Today was David Baker’s birthday, and everyone who knew him is posting a picture of themselves in his company, so I’ll join the party. When he passed away, I posted this:
You can find plenty online describing his greatness, his kindness, his generosity, and how much he was liked and loved; but I’d like to add a few cents from my experience.
I met David when I was in high school, and was fortunate enough to hang around with a crop of other young would-be jazzers, many of whom were in the IU Music School.
At the time, jazz was forbidden there. I mean literally. This was long before the jazz program became a beacon of the school. We bebop punks would get together in groups of 4 or 5 or maybe 6, and jam in the practice rooms at East Hall, an old postwar quonset hut complex located where the IU opera theater now stands.
It was a big deal whenever one of the better players would be present, such as Larry Ridley or Joe Hunt or Al Kiger, but especially David Baker, whose trombone playing was already highly respected by many. These were important times, but the guy in charge of the practice rooms was unimpressed, and would regularly come around and shoo away any of us who were caught playing jazz, David included. He laughed, regarding it as sport.
Whenever we were kicked out we would, like a cluster of ants, quickly reassemble in another room some distance away in the building, where we would resume jamming until we were discovered again.
At some point, I decided to start my own group, and got a few like-minded horn players, bass and drums to sign on, although I was still in high school. But I didn’t have any charts for us to play.
I told David about my situation, and he said “I’ve got a seven-piece book. Why don’t you copy the charts in it and use that?”
Mind you, this was long before copy machines, digital cameras, or the other tools of today’s trade. I had to copy each part by hand, not an easy task, but eventually I got it done.
We played our charts for dances and parties, and sometimes in small concerts at my high school. University High School was a quite progressive institution (to prove it, consider this: I got a diploma!) Only once did we run afoul of a teacher, a gentleman who asked that we not announce the title of David’s composition, “Dog Fashion.” from the stage. I didn’t know why he objected to that title back then.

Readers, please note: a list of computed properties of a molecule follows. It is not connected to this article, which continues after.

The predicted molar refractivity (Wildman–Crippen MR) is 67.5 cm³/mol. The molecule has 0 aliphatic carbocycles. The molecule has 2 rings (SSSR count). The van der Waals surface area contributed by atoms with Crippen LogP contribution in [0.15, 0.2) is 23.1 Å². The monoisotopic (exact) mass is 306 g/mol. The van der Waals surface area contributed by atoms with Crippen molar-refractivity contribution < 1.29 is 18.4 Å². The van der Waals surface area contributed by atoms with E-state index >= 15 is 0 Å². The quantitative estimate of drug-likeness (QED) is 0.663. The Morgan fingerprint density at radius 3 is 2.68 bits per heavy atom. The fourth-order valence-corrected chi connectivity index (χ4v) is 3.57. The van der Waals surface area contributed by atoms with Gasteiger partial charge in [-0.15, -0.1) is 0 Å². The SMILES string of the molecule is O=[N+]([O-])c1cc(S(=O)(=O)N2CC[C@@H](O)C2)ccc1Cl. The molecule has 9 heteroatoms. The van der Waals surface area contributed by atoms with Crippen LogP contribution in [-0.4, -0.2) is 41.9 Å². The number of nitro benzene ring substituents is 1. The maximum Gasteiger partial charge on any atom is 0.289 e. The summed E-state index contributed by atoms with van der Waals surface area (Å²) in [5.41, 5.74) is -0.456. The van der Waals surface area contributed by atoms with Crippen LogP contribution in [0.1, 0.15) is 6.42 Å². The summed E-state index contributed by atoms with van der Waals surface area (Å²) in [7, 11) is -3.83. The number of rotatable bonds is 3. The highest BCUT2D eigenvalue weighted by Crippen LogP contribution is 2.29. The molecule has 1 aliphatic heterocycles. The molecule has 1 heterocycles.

A couple of decades later, I was in LA and starting to get paid for writing charts, affording me the luxury of using a copyist. My copyist pointed out a few little peculiarities in my manuscript, which I realized were artifacts of having learned arranging mostly by painstakingly copying David Baker’s charts.
After David’s passing, when I read people who praised David’s generosity, the four horn library popped into my mind.
Another random memory: When I had the house band at the Embers in Indianapolis, musicians who came to town with the acts would inevitably ask about David. I remember driving Bassist Herb Mickman, who was working with pianist Peter Nero at the time, over to David’s house, so he could take a lesson while he was in town.
A few years ago, my wife and I were in Bloomington to visit relatives, and we made a nostalgia visit to the IU campus. We walked around the music school (Sarah was a graduate in Voice there) and we passed a room with David’s name on the door. I shyly knocked, and David opened the door wide. The room was quite large, and he was teaching a class at the time.
I started to apologize for disturbing him, but he pulled us inside, and introduced me to the class, as if I was a big deal. I think that moment was probably my coolest moment ever.
No matter how well you knew David, or how casually you knew him, he made you feel like a close friend, and that brand of genius is rare and blessed.